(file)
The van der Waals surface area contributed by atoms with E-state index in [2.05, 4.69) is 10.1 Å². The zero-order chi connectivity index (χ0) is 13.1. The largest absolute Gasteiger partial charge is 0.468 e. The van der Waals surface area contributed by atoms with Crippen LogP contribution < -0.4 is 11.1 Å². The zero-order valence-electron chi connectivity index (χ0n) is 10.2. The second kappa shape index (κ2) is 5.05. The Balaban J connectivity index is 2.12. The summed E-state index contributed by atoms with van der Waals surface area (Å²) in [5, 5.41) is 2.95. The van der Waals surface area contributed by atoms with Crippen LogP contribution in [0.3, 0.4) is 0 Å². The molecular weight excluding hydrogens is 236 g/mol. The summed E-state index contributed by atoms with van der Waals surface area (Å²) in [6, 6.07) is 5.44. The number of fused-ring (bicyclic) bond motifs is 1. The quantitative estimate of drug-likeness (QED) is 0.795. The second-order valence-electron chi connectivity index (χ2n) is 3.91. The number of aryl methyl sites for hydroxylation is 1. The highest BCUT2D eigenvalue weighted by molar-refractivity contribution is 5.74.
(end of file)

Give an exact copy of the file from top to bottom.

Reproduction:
The van der Waals surface area contributed by atoms with E-state index in [2.05, 4.69) is 10.1 Å². The zero-order chi connectivity index (χ0) is 13.1. The largest absolute Gasteiger partial charge is 0.468 e. The van der Waals surface area contributed by atoms with Crippen LogP contribution < -0.4 is 11.1 Å². The zero-order valence-electron chi connectivity index (χ0n) is 10.2. The second kappa shape index (κ2) is 5.05. The Balaban J connectivity index is 2.12. The summed E-state index contributed by atoms with van der Waals surface area (Å²) in [5, 5.41) is 2.95. The van der Waals surface area contributed by atoms with Crippen LogP contribution in [0.3, 0.4) is 0 Å². The molecular weight excluding hydrogens is 236 g/mol. The summed E-state index contributed by atoms with van der Waals surface area (Å²) in [6, 6.07) is 5.44. The number of fused-ring (bicyclic) bond motifs is 1. The quantitative estimate of drug-likeness (QED) is 0.795. The second-order valence-electron chi connectivity index (χ2n) is 3.91. The number of aryl methyl sites for hydroxylation is 1. The highest BCUT2D eigenvalue weighted by molar-refractivity contribution is 5.74.